The primary aim of this study was to assess the diagnostic performance of a standalone smartphone PPG application, Cardiio Rhythm,16 for AF screening in a primary care setting.
This prospective screening study was coordinated by the University of Hong Kong and the Department of Family Medicine and Primary Healthcare Service, Hong Kong East Cluster, Hospital Authority, Hong Kong. The study protocol was approved by the local institutional review board. Patients were recruited from Chai Wan General Outpatient Clinic in Hong Kong from May through June 2015. Patients were eligible if they had a history of hypertension and/or diabetes mellitus or were ≥65 years of age. Patients with a pacemaker or implantable defibrillator were excluded from the study. Informed consent was obtained from all patients who fulfilled the inclusion criteria.
A bipolar lead I ECG recording was first obtained from all patients using an AliveCor Heart Monitor (1st generation; AliveCor Inc). The AliveCor Heart Monitor is Food and Drug Administration cleared, CE marked, and clinically validated for the recording of single‐channel lead I ECGs.17, 18 For each patient, a single‐lead ECG tracing was acquired for 30 seconds with placement of ≥2 fingers from each hand on the device electrodes. The ECG recordings were transmitted to an iPad mini (Apple Inc installed with the AliveECG application (version 2.2.2) that interpreted the ECGs with an automated algorithm. For patients whose ECG tracings were initially affected by artifacts, they were instructed by the trained observers to repeat the recording so as to provide optimal tracing for subsequent reading by cardiologists. Immediately following completion of the ECG recording, 3 PPG waveforms were acquired sequentially from each patient using an iPhone 4S (Apple Inc) running the Cardiio Rhythm smartphone application (Cardiio Inc). PPG waveform recordings were performed by the patients under the supervision of trained observers. Patients were instructed to place the tip of their index finger of either hand on the camera of the iPhone (Figure 1, Video S1). Each PPG waveform recording lasted 17.1 seconds and was classified automatically by the Cardiio Rhythm smartphone application as “Regular” or “Irregular.” A diagnosis of AF was produced if at least 2 of 3 PPG waveform recordings from a single patient were classified as “Irregular.” When a diagnosis of AF was made by the Cardiio Rhythm application, the AliveCor automated AF detection algorithm, or both, a full 12‐lead ECG was performed within 15 minutes of the initial screening. An independent individual printed out the AliveCor ECG tracing with the automated rhythm interpretation redacted. Finally, 2 cardiologists who were blinded to the Cardiio Rhythm classifications, AliveCor automated interpretations, and patient baseline information independently reviewed the single‐lead ECG printouts to provide a reference diagnosis by using standard criteria.19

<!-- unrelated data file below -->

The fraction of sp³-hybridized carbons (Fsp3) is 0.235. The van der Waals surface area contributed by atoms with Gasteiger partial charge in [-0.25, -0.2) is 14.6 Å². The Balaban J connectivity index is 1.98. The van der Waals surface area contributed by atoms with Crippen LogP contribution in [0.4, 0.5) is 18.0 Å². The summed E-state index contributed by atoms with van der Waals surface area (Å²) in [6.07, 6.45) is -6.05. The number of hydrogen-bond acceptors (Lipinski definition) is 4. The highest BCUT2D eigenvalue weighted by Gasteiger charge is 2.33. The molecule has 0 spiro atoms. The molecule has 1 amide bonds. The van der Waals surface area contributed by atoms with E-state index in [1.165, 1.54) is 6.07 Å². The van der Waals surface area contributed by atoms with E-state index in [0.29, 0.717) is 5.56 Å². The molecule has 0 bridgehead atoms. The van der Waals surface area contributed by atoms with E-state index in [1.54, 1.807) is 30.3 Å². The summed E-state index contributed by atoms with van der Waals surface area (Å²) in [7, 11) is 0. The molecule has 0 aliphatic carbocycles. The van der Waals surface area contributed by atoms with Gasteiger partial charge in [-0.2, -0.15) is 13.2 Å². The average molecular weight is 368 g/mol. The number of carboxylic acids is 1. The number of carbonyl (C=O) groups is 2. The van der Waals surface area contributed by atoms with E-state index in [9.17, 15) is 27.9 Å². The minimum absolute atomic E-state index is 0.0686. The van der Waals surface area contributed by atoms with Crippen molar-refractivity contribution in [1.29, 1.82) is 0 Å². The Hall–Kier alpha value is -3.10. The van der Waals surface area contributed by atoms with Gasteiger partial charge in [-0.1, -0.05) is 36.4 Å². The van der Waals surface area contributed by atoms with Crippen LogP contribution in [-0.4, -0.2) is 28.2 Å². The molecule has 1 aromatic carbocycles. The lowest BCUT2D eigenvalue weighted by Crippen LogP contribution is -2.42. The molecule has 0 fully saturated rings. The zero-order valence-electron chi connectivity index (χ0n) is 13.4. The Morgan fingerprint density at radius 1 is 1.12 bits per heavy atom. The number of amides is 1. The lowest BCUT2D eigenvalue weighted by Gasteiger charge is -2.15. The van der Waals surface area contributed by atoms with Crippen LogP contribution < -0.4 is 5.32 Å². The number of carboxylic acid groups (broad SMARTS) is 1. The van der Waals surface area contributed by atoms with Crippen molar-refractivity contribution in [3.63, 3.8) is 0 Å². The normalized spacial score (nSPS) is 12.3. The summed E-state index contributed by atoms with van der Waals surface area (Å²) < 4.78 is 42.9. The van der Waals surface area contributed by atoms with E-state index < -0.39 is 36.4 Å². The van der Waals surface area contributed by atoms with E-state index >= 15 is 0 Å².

Cardiio Rhythm Smartphone Application
PPG waveforms were acquired using the iPhone's LED flash to illuminate a patient's finger, after which the iPhone camera captured the reflected light that changes according to the arterial blood volume pulsations. PPG waveforms were sampled at 30 Hz, and each measurement represented 512 samples (ie, 17.1 seconds). PPG waveforms were filtered by using a bandpass filter (0.7–4.0 Hz) to remove baseline wander and high‐frequency noise. The approach for detecting the presence of AF was based on a lack of repeating patterns in the PPG waveform because of the irregular rhythm of AF.16 This was achieved by using a Support Vector Machine to classify each PPG waveform as AF or non‐AF based on the self‐similarity of the waveform. Posterior class probabilities were computed by approximation using a sigmoid function.
The primary analysis was to evaluate the diagnostic accuracy of the Cardiio Rhythm smartphone application to detect AF against a reference diagnosis made following interpretation of a single‐lead ECG by 2 blinded and independent cardiologists. The Cardiio Rhythm smartphone application produced a diagnosis of AF if at least 2 of 3 pulse waveform recordings from a single patient were classified as “Irregular.” Otherwise, the patient was classified as non‐AF. For comparison, we also evaluated the AliveCor automated AF detection algorithm built into the AliveECG application against the reference standard from the 2 cardiologists. A diagnosis of AF was made for the AliveCor's algorithm if the AliveECG application displayed “Possible AF.” Otherwise, the patient was classified as non‐AF.